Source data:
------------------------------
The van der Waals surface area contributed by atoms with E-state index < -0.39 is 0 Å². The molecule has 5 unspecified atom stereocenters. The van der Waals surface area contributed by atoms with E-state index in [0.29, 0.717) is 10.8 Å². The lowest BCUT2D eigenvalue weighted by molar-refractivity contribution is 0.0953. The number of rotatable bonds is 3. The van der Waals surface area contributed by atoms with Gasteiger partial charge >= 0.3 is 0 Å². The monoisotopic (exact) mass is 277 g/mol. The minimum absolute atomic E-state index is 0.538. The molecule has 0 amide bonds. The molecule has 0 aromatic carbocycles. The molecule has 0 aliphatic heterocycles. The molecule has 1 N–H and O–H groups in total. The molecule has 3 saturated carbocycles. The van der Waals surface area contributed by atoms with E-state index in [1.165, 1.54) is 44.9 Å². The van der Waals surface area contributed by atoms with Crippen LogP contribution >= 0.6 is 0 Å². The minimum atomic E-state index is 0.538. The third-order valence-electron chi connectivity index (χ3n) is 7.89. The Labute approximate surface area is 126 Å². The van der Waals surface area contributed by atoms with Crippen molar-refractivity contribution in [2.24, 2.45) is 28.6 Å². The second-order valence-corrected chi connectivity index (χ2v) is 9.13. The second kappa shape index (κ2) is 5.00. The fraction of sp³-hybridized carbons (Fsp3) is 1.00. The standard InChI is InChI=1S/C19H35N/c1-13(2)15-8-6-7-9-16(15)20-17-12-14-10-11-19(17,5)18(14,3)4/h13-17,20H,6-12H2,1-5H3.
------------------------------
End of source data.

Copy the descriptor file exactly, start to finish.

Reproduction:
The van der Waals surface area contributed by atoms with E-state index < -0.39 is 0 Å². The molecule has 5 unspecified atom stereocenters. The van der Waals surface area contributed by atoms with E-state index in [0.29, 0.717) is 10.8 Å². The lowest BCUT2D eigenvalue weighted by molar-refractivity contribution is 0.0953. The number of rotatable bonds is 3. The van der Waals surface area contributed by atoms with Gasteiger partial charge >= 0.3 is 0 Å². The monoisotopic (exact) mass is 277 g/mol. The minimum absolute atomic E-state index is 0.538. The molecule has 0 amide bonds. The molecule has 0 aromatic carbocycles. The molecule has 0 aliphatic heterocycles. The molecule has 1 N–H and O–H groups in total. The molecule has 3 saturated carbocycles. The van der Waals surface area contributed by atoms with E-state index in [1.165, 1.54) is 44.9 Å². The van der Waals surface area contributed by atoms with Crippen LogP contribution >= 0.6 is 0 Å². The minimum atomic E-state index is 0.538. The third-order valence-electron chi connectivity index (χ3n) is 7.89. The Labute approximate surface area is 126 Å². The van der Waals surface area contributed by atoms with Crippen molar-refractivity contribution in [2.24, 2.45) is 28.6 Å². The second-order valence-corrected chi connectivity index (χ2v) is 9.13. The second kappa shape index (κ2) is 5.00. The fraction of sp³-hybridized carbons (Fsp3) is 1.00. The standard InChI is InChI=1S/C19H35N/c1-13(2)15-8-6-7-9-16(15)20-17-12-14-10-11-19(17,5)18(14,3)4/h13-17,20H,6-12H2,1-5H3.